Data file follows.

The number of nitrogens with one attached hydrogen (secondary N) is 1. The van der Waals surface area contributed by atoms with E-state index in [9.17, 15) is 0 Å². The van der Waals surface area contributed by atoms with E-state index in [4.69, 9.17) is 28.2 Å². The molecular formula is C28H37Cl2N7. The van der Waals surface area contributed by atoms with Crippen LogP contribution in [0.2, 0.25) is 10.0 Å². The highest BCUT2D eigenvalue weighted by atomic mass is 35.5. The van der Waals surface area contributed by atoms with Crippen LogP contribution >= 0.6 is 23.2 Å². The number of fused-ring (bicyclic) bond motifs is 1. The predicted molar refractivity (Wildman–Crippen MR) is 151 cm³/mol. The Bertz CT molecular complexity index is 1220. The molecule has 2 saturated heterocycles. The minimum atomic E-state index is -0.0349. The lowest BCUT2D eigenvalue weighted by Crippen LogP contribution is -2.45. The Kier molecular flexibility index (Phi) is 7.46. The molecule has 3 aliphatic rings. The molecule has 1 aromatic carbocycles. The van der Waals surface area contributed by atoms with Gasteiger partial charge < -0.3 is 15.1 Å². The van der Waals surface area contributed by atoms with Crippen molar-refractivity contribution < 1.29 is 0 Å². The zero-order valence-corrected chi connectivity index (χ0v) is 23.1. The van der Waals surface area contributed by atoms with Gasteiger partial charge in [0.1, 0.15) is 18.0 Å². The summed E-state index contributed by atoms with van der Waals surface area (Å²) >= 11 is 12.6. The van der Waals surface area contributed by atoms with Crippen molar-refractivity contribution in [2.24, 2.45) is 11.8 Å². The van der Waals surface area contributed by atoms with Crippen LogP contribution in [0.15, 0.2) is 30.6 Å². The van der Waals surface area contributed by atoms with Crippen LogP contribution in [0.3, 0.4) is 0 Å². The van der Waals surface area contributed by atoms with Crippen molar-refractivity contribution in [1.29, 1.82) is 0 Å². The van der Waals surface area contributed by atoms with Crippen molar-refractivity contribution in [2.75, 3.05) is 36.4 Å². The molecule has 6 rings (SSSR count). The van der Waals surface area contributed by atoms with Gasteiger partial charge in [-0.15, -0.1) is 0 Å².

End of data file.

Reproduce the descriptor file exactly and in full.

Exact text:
The number of nitrogens with one attached hydrogen (secondary N) is 1. The van der Waals surface area contributed by atoms with E-state index in [9.17, 15) is 0 Å². The van der Waals surface area contributed by atoms with E-state index in [4.69, 9.17) is 28.2 Å². The molecular formula is C28H37Cl2N7. The van der Waals surface area contributed by atoms with Crippen LogP contribution in [0.2, 0.25) is 10.0 Å². The highest BCUT2D eigenvalue weighted by atomic mass is 35.5. The van der Waals surface area contributed by atoms with Crippen LogP contribution >= 0.6 is 23.2 Å². The number of fused-ring (bicyclic) bond motifs is 1. The predicted molar refractivity (Wildman–Crippen MR) is 151 cm³/mol. The Bertz CT molecular complexity index is 1220. The molecule has 2 saturated heterocycles. The minimum atomic E-state index is -0.0349. The lowest BCUT2D eigenvalue weighted by Crippen LogP contribution is -2.45. The Kier molecular flexibility index (Phi) is 7.46. The molecule has 3 aliphatic rings. The molecule has 1 aromatic carbocycles. The van der Waals surface area contributed by atoms with Gasteiger partial charge < -0.3 is 15.1 Å². The van der Waals surface area contributed by atoms with Crippen molar-refractivity contribution < 1.29 is 0 Å². The zero-order valence-corrected chi connectivity index (χ0v) is 23.1. The van der Waals surface area contributed by atoms with Gasteiger partial charge in [0.1, 0.15) is 18.0 Å². The summed E-state index contributed by atoms with van der Waals surface area (Å²) >= 11 is 12.6. The van der Waals surface area contributed by atoms with Crippen molar-refractivity contribution in [2.24, 2.45) is 11.8 Å². The van der Waals surface area contributed by atoms with Crippen LogP contribution in [0.15, 0.2) is 30.6 Å². The van der Waals surface area contributed by atoms with Crippen LogP contribution in [0.3, 0.4) is 0 Å². The van der Waals surface area contributed by atoms with Crippen molar-refractivity contribution in [1.29, 1.82) is 0 Å². The van der Waals surface area contributed by atoms with Crippen molar-refractivity contribution in [2.75, 3.05) is 36.4 Å². The molecule has 6 rings (SSSR count). The van der Waals surface area contributed by atoms with Gasteiger partial charge in [-0.15, -0.1) is 0 Å².